|Targa top||Semi-convertible hard roof panel||Porsche||Although first used in the 1960s, trademark was not claimed until the 1970s, when its popularity grew; hence, the name is treated as a generic trademark by the general public and the motoring press to describe a detachable hard roof panel.|
|Tarmac||Asphalt road surface.||Tarmac||Often used by consumers as if it were generic in the UK and Canada, but still a legally recognized trademark.|
|Taser||Electroshock weapon, stun gun||Taser Systems
|Acronym for a fictional weapon: Thomas A. Swift's Electric Rifle. Taser is a registered tradename, prompting a backformed verb "to tase" which means "to use a Taser on", although "to taser" is also commonly used.|
|Teflon||Polytetrafluoroethylene (PTFE)||DuPont||Used generically to refer to PTFE or "non-stick" coatings.,|
|Tivoli||Amusement park||Tivoli A/S||The Danish Tivoli Gardens amusement park has registered its colloquial name "Tivoli" as company name and trademark. In Danish language, the word "tivoli" has however been a generic term for "amusement park" from before the Tivoli Gardens opened in 1843 and is still used as such, for instance in the name of many other amusement parks all over Denmark and other Scandinavian countries. This is currently the focal point of several legal disagreements, with the first (Tivoli A/S vs Innocent Pictures ApS) leading to a win for Tivoli A/S in Denmark's Supreme Court in September 2010.|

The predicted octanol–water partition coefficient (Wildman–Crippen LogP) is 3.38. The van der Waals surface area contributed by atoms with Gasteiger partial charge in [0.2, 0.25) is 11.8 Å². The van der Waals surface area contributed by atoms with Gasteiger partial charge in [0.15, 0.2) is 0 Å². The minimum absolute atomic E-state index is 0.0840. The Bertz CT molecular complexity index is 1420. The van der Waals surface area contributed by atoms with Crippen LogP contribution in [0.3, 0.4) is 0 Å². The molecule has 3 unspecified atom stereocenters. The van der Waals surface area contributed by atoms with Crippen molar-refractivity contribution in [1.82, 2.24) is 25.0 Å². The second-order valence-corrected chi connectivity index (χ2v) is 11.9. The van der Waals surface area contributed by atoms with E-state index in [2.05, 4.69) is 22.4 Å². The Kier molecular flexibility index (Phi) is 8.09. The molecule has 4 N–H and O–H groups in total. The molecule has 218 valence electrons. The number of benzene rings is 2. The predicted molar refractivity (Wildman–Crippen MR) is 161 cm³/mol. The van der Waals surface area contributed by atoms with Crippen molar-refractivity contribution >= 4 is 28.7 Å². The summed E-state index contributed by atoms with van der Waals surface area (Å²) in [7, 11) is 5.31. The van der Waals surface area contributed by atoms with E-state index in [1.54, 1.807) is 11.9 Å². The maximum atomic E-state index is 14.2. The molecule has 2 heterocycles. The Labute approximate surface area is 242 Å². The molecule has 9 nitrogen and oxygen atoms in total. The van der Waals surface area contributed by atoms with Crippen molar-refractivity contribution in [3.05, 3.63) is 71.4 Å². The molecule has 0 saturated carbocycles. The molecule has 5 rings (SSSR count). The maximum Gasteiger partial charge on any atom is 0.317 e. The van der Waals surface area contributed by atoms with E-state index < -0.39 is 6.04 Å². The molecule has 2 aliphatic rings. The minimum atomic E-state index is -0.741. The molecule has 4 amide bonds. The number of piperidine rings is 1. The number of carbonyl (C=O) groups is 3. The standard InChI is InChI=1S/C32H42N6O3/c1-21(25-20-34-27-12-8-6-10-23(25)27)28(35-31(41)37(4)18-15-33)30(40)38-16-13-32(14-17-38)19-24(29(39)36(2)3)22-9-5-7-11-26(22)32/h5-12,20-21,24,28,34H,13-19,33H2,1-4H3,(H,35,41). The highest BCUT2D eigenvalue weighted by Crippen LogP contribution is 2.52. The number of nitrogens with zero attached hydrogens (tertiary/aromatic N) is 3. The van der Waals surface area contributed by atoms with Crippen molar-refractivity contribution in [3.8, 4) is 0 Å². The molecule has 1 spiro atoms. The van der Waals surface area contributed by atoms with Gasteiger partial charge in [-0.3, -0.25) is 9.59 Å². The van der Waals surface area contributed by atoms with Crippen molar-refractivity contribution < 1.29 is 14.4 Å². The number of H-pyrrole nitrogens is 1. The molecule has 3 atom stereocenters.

|Tupperware||Plastic storage containers||Earl Tupper||Preparation, storage, containment, and serving products for the kitchen and home, which were first introduced to the public in 1946.|
Acetaminophen in the US & Canada
|McNeil Consumer Healthcare|
|Vaseline||Petroleum jelly, petrolatum||Unilever||Often used by consumers as if it were generic in the U.S. and Canada, but still a legally recognized trademark.|
|Velcro||Hook-and-loop fastener||Velcro company||Used as generic, but still trademarked. Often used as a verb.|
|Vetsin||Monosodium glutamate||Tien Chun Ve-Tsin||Philippine term for MSG / umami. It was popular back then, and even Ajinomoto leads the monosodium glutamate market nowadays, people still call it as Vetsin/Bitsin.|
|Walkman||Personal stereo||Sony Corporation||Was often used generically for any portable stereo player, and in 2002 an Austrian court ruled that it had passed into common usage, but still a legally recognized trademark.|
|WaveRunner||Personal water craft||Yamaha Motor Company||Often used, along with Jet Ski, to refer to any type of personal watercraft.|
|Windex||Hard-surface cleaner||S. C. Johnson & Son|
|Winnebago||Class A recreational vehicle (UK) recreational vehicle (US)||Winnebago Industries||Used in the United Kingdom to describe a coach sized American motorhome. The term is also used generically in the United States describe pretty much any motorhome, but not to the same extent.|